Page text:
Geishas of the Edo period in Japan were a far cry from our modern-day "escort service" personnel. They were, first and foremost, entertainers: highly trained professionals who sometimes served as apprentices for as long as five years learning how to play several musical instruments and performing ancient tea ceremonies. The first step in preparing for an evening's entertainment was applying very elaborate make-up.
The foundation of this make-up was a thick, white paste, which required several hours to dry. It also contained a significant amount of lead, and was eventually replaced by rice powder when modern science discovered the inherent health hazard of this ingredient. The eyes were accentuated by charcoal and the lips were tinted with red. The "make-up" for the ladies in this canvas was stitched in basketweave, using four plies of DMC cotton floss in Blanc for the faces, #310 for the eyes, #817 for the lips, and #317 for the outlining.
The price of a kimono even at that time was incredibly expensive, so the women had to wait until the make-up was completely dry--heaven forbid some of that white goop would accidentally drop on the kimono. So now that the make-up has been stitched, I was able to move on to the garments themselves and indulge in lovely bright colors!
The title of the canvas itself suggests that texture should play an important part in interpreting the design, but achieving texture in such small areas to be stitched posed a challenge. Most of the areas didn't allow for decorative stitches, so I chose to use different types of thread to provide my texture. I also wanted to draw on my current stash of thread as much as possible, and luckily, as a designer myself, my stash is significant!
I've started to stitch in the three areas of red--a wonderfully cheerful color on a snowy winter day! I began with the knot of the obi worn by the center geisha, using Petite Very Velvet in basketweave. The center of that knot will get the same treatment when I'm finished with the white. Moving on to the geisha on the right, I used the same thread, again in basketweave, to stitch the background of her kimono. Then I stitched the collar of the third geisha in Trio's "Really Red." It's fascinating to see how effective this triangular placement of color on the canvas is in separating yet unifying the three women at the same time!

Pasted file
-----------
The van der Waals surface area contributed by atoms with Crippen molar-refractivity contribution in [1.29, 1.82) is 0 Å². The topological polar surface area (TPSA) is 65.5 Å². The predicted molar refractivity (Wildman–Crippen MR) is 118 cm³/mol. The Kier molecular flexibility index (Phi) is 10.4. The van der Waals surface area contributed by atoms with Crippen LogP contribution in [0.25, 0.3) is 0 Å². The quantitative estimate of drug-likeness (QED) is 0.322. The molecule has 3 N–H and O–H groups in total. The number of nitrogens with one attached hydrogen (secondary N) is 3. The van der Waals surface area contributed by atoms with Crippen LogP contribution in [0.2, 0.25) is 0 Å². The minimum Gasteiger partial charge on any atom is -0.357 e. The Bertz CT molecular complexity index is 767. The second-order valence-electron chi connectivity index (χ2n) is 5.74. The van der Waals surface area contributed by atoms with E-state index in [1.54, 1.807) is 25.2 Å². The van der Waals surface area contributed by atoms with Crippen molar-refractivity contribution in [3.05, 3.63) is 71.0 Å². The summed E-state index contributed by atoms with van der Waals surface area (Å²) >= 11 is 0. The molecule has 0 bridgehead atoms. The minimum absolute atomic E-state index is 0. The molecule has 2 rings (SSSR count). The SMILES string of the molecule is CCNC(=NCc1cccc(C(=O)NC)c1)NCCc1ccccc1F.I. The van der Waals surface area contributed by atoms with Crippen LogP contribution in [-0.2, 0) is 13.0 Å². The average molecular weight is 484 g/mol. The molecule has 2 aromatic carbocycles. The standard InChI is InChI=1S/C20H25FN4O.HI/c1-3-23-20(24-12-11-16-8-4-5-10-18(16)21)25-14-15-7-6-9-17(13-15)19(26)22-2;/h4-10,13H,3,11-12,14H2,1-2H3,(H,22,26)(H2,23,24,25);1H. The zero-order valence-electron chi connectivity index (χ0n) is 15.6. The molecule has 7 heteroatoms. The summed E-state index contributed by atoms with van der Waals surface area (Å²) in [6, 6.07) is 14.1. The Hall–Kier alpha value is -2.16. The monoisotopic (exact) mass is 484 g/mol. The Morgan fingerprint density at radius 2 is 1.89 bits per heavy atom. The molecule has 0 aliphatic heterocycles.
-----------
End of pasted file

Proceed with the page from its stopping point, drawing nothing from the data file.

I plan to continue stitching different areas of the canvas in this fashion, applying a layer of a different color family as I go along. Approaching a canvas this way is a far cry from what I normally do--I'm your typical "start at the top right and work down to the bottom left" kind of stitcher. But I was so struck by the role color plays in the canvas, I'm hoping you will be, too, as you follow my progress.
Thursday, January 1, 2009
I'm starting 2009 with a new project that's quite a departure from my usual ones: stitching a canvas designed by someone other than myself! It's not often that I have either the time or inclination to do this, but every now and then a canvas comes along that just "grabs" me. And because I'm a stitch painter myself, the skill with which the canvas is painted is as important to me as the subject matter itself.
When Gail Hendrix of Squiggee Designs asked me if I'd like to stitch the model for her new design, "Nippon Textures," I agreed for a number of reasons. I love oriental art, I find it difficult to turn down a fellow dog lover, and the canvas is beautifully stitch-painted.
"Nippon Textures" is styled after the work of Suzuki Harunobu (1724-1770), a woodblock print artist recognized as the inventor of Japanese color prints. He spent his life in Edo, today known as Tokyo. Edo also lent its name to that period in Japanese history (1603-1868) when the country was ruled by military leaders called shoguns. Harunobu's favorite subjects were beautiful women and courtesans, or Geishas, three of which are featured here in Gail's canvas.
Interestingly, Japanese numerology dictates that odd numbers are lucky, with three, five and seven being particularly lucky numbers. So stitching three Geishas seems to me to be an auspicious way to begin a New Year!
The balance of color in this canvas also carries out the concept of "threes"--bold splashes of reds and yellows against an otherwise neutral pallette of browns, grays and white. I've decided to let my eye dictate where my fingers will stitch as I work on this canvas, within reason, of course! The white of the Geishas' faces must be completed first, but then I'll be able to indulge myself in some glorious color!